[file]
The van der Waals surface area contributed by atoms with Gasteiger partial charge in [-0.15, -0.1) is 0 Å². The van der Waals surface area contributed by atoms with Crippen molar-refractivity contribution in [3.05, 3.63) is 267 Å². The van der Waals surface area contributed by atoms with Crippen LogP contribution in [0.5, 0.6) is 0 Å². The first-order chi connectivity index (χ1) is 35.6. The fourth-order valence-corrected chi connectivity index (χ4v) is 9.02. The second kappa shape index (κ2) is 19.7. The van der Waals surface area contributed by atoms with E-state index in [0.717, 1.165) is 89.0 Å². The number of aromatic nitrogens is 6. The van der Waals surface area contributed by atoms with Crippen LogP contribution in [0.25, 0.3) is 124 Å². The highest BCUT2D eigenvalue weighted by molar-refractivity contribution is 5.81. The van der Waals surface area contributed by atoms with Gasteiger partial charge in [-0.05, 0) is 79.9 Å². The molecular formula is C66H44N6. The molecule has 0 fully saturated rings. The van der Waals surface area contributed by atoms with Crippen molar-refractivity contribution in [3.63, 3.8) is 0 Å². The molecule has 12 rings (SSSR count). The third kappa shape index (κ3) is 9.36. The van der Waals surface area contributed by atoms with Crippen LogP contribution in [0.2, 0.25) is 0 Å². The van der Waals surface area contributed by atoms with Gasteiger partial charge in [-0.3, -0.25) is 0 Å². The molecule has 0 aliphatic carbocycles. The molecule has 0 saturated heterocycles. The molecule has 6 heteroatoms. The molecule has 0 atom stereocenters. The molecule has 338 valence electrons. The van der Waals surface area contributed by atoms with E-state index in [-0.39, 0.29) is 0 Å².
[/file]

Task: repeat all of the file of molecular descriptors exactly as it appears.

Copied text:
The van der Waals surface area contributed by atoms with Gasteiger partial charge in [-0.15, -0.1) is 0 Å². The van der Waals surface area contributed by atoms with Crippen molar-refractivity contribution in [3.05, 3.63) is 267 Å². The van der Waals surface area contributed by atoms with Crippen LogP contribution in [0.5, 0.6) is 0 Å². The first-order chi connectivity index (χ1) is 35.6. The fourth-order valence-corrected chi connectivity index (χ4v) is 9.02. The second kappa shape index (κ2) is 19.7. The van der Waals surface area contributed by atoms with E-state index in [0.717, 1.165) is 89.0 Å². The number of aromatic nitrogens is 6. The van der Waals surface area contributed by atoms with Crippen LogP contribution in [0.25, 0.3) is 124 Å². The highest BCUT2D eigenvalue weighted by molar-refractivity contribution is 5.81. The van der Waals surface area contributed by atoms with Gasteiger partial charge in [-0.05, 0) is 79.9 Å². The molecular formula is C66H44N6. The molecule has 0 fully saturated rings. The van der Waals surface area contributed by atoms with Crippen molar-refractivity contribution in [3.63, 3.8) is 0 Å². The molecule has 12 rings (SSSR count). The third kappa shape index (κ3) is 9.36. The van der Waals surface area contributed by atoms with Crippen LogP contribution in [0.2, 0.25) is 0 Å². The van der Waals surface area contributed by atoms with Gasteiger partial charge in [-0.3, -0.25) is 0 Å². The molecule has 0 aliphatic carbocycles. The molecule has 0 saturated heterocycles. The molecule has 6 heteroatoms. The molecule has 0 atom stereocenters. The molecule has 338 valence electrons. The van der Waals surface area contributed by atoms with E-state index in [-0.39, 0.29) is 0 Å².